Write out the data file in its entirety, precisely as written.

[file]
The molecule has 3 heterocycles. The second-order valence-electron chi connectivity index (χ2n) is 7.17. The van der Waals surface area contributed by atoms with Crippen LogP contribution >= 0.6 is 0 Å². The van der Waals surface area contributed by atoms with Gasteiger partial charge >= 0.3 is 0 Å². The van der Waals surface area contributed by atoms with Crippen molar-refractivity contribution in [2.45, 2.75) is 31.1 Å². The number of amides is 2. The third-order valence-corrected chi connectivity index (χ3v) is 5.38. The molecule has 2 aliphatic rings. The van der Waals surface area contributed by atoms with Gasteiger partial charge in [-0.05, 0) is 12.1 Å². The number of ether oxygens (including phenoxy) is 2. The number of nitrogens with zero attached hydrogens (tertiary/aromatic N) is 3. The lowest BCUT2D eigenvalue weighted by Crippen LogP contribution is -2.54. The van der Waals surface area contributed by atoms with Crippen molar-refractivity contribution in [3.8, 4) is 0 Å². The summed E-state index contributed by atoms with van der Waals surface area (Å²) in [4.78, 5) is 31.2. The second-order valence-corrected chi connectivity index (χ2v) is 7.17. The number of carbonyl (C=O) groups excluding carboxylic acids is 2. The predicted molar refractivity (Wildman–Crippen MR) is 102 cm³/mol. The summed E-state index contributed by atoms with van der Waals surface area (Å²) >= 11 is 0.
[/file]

The molecule has 3 heterocycles. The second-order valence-electron chi connectivity index (χ2n) is 7.17. The van der Waals surface area contributed by atoms with Crippen LogP contribution >= 0.6 is 0 Å². The van der Waals surface area contributed by atoms with Gasteiger partial charge >= 0.3 is 0 Å². The van der Waals surface area contributed by atoms with Crippen molar-refractivity contribution in [2.45, 2.75) is 31.1 Å². The number of amides is 2. The third-order valence-corrected chi connectivity index (χ3v) is 5.38. The molecule has 2 aliphatic rings. The van der Waals surface area contributed by atoms with Gasteiger partial charge in [-0.05, 0) is 12.1 Å². The number of ether oxygens (including phenoxy) is 2. The number of nitrogens with zero attached hydrogens (tertiary/aromatic N) is 3. The lowest BCUT2D eigenvalue weighted by Crippen LogP contribution is -2.54. The van der Waals surface area contributed by atoms with Crippen molar-refractivity contribution in [3.8, 4) is 0 Å². The summed E-state index contributed by atoms with van der Waals surface area (Å²) in [4.78, 5) is 31.2. The second-order valence-corrected chi connectivity index (χ2v) is 7.17. The number of carbonyl (C=O) groups excluding carboxylic acids is 2. The predicted molar refractivity (Wildman–Crippen MR) is 102 cm³/mol. The summed E-state index contributed by atoms with van der Waals surface area (Å²) >= 11 is 0.